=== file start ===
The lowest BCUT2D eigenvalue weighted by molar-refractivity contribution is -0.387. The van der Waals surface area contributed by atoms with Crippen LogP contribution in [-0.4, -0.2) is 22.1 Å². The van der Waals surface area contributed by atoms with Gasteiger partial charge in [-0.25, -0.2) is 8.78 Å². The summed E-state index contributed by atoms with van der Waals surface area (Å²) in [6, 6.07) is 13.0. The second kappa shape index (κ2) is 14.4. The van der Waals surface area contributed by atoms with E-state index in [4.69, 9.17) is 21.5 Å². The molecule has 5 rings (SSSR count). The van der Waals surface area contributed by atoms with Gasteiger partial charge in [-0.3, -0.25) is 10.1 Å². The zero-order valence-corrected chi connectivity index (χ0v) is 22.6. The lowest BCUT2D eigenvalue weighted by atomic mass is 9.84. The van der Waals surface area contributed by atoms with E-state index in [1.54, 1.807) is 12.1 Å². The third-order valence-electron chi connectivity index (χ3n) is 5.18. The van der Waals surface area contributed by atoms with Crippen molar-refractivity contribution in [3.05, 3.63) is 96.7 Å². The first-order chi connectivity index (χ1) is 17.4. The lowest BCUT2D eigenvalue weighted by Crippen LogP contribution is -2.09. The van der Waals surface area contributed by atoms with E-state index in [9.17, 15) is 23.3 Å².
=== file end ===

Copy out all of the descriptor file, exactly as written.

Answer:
The lowest BCUT2D eigenvalue weighted by molar-refractivity contribution is -0.387. The van der Waals surface area contributed by atoms with Crippen LogP contribution in [-0.4, -0.2) is 22.1 Å². The van der Waals surface area contributed by atoms with Gasteiger partial charge in [-0.25, -0.2) is 8.78 Å². The summed E-state index contributed by atoms with van der Waals surface area (Å²) in [6, 6.07) is 13.0. The second kappa shape index (κ2) is 14.4. The van der Waals surface area contributed by atoms with E-state index in [4.69, 9.17) is 21.5 Å². The molecule has 5 rings (SSSR count). The van der Waals surface area contributed by atoms with Gasteiger partial charge in [-0.3, -0.25) is 10.1 Å². The zero-order valence-corrected chi connectivity index (χ0v) is 22.6. The lowest BCUT2D eigenvalue weighted by atomic mass is 9.84. The van der Waals surface area contributed by atoms with E-state index in [1.54, 1.807) is 12.1 Å². The third-order valence-electron chi connectivity index (χ3n) is 5.18. The van der Waals surface area contributed by atoms with Crippen molar-refractivity contribution in [3.05, 3.63) is 96.7 Å². The first-order chi connectivity index (χ1) is 17.4. The lowest BCUT2D eigenvalue weighted by Crippen LogP contribution is -2.09. The van der Waals surface area contributed by atoms with E-state index in [9.17, 15) is 23.3 Å².